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  6. Wonderful photographs developing a crave to visit the place :) fascinated by Murud Janjira !! thanks for sharing a wonderful experience !!

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  7. What is amazing in all these forts in the sea there is a fresh sweet water well!

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    Replies
    1. Yeah, it is still there and is still sweet. :)

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  8. Captivating pics and write up. Reminded me of Count of Monte Cristo somehow :)

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    1. Thank you. Now that is an interesting comparison. Thanks.

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  9. Wow Wow what a view....Really loved the Photographs...a must visit

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  10. Great post with beautiful picture gallery. the fort looking amazing to visit.

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  11. Wonderful 15th century fort photos Niranjan! If you kindly consider of adjusting your background which is presently black then it'll be soothing for readers to read your useful narrations...

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    1. Thanks Anunoy. Shall definitely consider your opinion about the background.

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  12. Nice pictures! I like the ruins.

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  13. speechless
    spectacular

    do cum and visit my too
    http://eyeswantstosee.blogspot.com/

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    Replies
    1. Glad that you liked it. Shall definitely go through your blog.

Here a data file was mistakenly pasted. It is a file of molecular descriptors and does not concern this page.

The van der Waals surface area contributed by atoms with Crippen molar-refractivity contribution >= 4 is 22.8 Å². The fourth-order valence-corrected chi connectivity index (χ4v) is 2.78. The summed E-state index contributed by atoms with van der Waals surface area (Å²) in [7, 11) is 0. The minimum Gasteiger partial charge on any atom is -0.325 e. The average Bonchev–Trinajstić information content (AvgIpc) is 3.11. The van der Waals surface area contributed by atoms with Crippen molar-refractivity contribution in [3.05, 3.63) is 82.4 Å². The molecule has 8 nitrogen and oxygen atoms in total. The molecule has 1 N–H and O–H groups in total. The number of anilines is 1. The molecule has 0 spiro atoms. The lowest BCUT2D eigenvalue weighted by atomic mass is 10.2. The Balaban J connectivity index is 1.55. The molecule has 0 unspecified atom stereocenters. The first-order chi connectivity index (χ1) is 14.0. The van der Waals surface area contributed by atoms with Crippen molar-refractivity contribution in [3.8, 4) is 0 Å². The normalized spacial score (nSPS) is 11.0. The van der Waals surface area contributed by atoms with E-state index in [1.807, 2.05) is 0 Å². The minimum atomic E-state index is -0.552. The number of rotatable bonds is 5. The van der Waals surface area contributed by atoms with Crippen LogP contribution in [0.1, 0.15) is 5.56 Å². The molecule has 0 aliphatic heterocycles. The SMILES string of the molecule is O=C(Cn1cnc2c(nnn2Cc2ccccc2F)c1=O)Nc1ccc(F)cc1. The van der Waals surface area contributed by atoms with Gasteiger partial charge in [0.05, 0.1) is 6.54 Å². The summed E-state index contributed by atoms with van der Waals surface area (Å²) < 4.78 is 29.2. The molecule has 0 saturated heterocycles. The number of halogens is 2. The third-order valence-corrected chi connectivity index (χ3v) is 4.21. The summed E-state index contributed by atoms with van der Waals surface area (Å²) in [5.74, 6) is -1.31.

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  14. Wonderful shots. I have been always wanting to go here.

    Check out My Indian Travel


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  15. Great pics. Must have been quiet an experience exploring the fort.

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    1. Thank you. It was definitely a wonderful experience.

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  16. I think i have seen this fort a lot of times on TV..its their favourite spot to shoot any historical serial or even horror ones ;)

    The fort is very impressive, standing tall in the sea. The word janjira may have originated from arabic word Jazeera, which means Island. I also loved your short interaction with the co-passenger in the bus...Wndow seat is everyone's delight..how he may have scarificed that for you :)

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    1. Glad that you liked the post and my conversations. Not very sure about how much it is a shooting location. My guide did not mention anything about it.

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  17. Splendid!Excellent narrative & pictures.The fort looks imposing-it is so strong even after 500 yrs-hats off to the builders.The old architects were awesome.

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    1. Thank you. It is indeed a magnificent fort.

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  18. Great! From where did you take the guided tour?

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    1. Thanks Kusum. It was not a guided tour, the guide was there on the boat.

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  19. Enjoyed your photo essay Niranjan. Looks more serene than intimidating :-)

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  20. wonderful photos and write up...the fort really is amazing...the entrance looks so magnificent!!....

    and yes, its always helps to have cooperative fellow passengers during our travels :)

    http://www.myunfinishedlife.com


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  21. I've only ever driven here and the journey was worth the drive every single time. I found that the best way to do it is leave super early to skip the traffic. You might want to drive next time, the buses really are not worth it! :)

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    1. The drive must be really exciting along the sea for a major part. Should try that next time. The bus journey was also quite intriguing.

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  22. Beautiful pictures and well written post...

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  23. Excellent blog and i hope to visit "Murud-Janjira" in the near future,

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  24. This comment has been removed by the author.